Letter to the Editor: Alexandria Residents Opt to Defend BZA Victory
Alexandrian Michael Peck, who is suing the city over its waterfront plan, explains his opinion on recent legal movement on the issue.
To the Editor:
On Aug. 9, Alexandria residents Michael Peck and Elizabeth Baldwin decided to "nonsuit" or discontinue their suit against the City of Alexandria alleging that adoption of the Waterfront Small Area Plan constituted spot zoning and an arbitrary and capricious act in favor of a separate proceeding in which they were successful.
After filing their suit, they and other Alexandria citizens secured a ruling before the Alexandria Board of Zoning Appeals that nullifies the City Council’s vote, effectively making their suit redundant. Mr. Peck and Ms. Baldwin are now joining other residents to oppose the City’s latest effort to have a court overturn the BZA’s reasoned findings.”
Mr. Peck, Ms. Baldwin and other residents filed a formal protest before the City Council voted to make changes to the Alexandria waterfront that will permit extensive commercial development and detract from its historical character. This protest prohibited the City Council from adopting such sweeping changes without a “super majority” vote of at least 75 percent of the Council members. The City Council failed to obtain the required votes but nevertheless proclaimed that it had adopted the Waterfront Small Area Plan.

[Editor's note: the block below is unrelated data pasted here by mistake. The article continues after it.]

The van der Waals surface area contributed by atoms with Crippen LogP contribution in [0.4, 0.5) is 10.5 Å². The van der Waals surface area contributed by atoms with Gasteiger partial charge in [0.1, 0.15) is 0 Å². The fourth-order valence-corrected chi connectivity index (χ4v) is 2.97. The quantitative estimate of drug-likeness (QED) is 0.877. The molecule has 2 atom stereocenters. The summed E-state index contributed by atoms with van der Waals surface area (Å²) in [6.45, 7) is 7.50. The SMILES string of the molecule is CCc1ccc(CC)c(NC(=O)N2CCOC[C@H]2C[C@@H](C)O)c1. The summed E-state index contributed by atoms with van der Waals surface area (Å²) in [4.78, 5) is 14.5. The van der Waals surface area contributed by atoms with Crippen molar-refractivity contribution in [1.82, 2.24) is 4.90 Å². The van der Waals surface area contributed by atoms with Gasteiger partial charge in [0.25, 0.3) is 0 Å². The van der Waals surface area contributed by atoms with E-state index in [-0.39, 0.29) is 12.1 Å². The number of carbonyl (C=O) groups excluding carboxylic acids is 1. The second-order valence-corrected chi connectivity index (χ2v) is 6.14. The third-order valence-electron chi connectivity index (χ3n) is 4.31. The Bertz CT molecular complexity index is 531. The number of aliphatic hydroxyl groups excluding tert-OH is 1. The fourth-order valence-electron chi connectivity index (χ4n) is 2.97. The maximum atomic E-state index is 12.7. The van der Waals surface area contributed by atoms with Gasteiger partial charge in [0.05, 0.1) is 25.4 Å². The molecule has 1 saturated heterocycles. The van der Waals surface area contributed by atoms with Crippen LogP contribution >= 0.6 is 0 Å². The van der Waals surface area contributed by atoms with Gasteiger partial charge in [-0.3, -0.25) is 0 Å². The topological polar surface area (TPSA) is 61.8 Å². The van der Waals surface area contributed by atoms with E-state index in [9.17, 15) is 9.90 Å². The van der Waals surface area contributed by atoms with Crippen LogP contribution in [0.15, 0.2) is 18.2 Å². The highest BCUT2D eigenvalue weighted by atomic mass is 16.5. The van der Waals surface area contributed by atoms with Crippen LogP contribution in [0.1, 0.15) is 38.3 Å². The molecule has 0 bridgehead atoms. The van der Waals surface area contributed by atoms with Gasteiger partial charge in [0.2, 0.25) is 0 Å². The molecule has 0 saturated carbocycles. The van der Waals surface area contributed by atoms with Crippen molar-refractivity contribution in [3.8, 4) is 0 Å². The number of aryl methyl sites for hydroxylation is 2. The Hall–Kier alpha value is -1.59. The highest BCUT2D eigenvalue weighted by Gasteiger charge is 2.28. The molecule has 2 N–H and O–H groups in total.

After filing their suit, Mr. Peck and Ms. Baldwin joined with many other residents to appeal to the BZA, which concluded that the City had improperly rejected their protest. This decision confirmed that the City Council disregarded the law when it voted to redevelop the waterfront.
Rather than listen to its citizens and its BZA, the City is proceeding with its failed vote and has filed a suit to invalidate the BZA’s ruling. Mr. Peck and Ms. Baldwin have submitted their objections to the City’s suit, and further proceedings were scheduled on Monday, Aug. 13. Later that week, on Friday, Aug. 17, Judge Kemler denied the residents' request for nonsuit, a decision with which they respectfully disagree, and dismissed the action they had filed and previously opted not to pursue.
Mr. Peck and Ms. Baldwin are optimistic that the court will reject the City’s last-ditch effort to force changes to the waterfront that will promote private business interests at the expense of the community, which would render any further pursuit of their independent action unnecessary.
Michael Peck, Alexandria resident